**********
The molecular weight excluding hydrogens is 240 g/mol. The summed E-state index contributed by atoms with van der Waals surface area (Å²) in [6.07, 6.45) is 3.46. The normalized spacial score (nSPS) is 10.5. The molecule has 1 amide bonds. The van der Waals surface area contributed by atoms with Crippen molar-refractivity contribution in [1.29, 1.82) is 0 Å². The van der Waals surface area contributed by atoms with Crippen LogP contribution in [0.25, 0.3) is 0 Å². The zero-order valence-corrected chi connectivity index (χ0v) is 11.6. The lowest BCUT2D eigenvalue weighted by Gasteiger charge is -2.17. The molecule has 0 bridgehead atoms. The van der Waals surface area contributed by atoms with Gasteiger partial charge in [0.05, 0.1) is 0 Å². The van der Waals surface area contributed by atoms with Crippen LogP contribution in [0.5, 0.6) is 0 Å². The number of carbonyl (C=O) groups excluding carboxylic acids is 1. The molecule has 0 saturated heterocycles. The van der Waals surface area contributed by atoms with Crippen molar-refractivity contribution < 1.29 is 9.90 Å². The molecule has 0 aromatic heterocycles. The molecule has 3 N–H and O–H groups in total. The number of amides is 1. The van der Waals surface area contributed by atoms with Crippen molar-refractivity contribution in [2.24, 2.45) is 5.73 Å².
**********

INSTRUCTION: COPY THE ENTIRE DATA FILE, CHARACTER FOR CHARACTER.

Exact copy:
The molecular weight excluding hydrogens is 240 g/mol. The summed E-state index contributed by atoms with van der Waals surface area (Å²) in [6.07, 6.45) is 3.46. The normalized spacial score (nSPS) is 10.5. The molecule has 1 amide bonds. The van der Waals surface area contributed by atoms with Crippen molar-refractivity contribution in [1.29, 1.82) is 0 Å². The van der Waals surface area contributed by atoms with Crippen LogP contribution in [0.25, 0.3) is 0 Å². The zero-order valence-corrected chi connectivity index (χ0v) is 11.6. The lowest BCUT2D eigenvalue weighted by Gasteiger charge is -2.17. The molecule has 0 bridgehead atoms. The van der Waals surface area contributed by atoms with Gasteiger partial charge in [0.05, 0.1) is 0 Å². The van der Waals surface area contributed by atoms with Crippen LogP contribution in [0.5, 0.6) is 0 Å². The number of carbonyl (C=O) groups excluding carboxylic acids is 1. The molecule has 0 saturated heterocycles. The van der Waals surface area contributed by atoms with Crippen molar-refractivity contribution < 1.29 is 9.90 Å². The molecule has 0 aromatic heterocycles. The molecule has 3 N–H and O–H groups in total. The number of amides is 1. The van der Waals surface area contributed by atoms with Crippen molar-refractivity contribution in [2.24, 2.45) is 5.73 Å².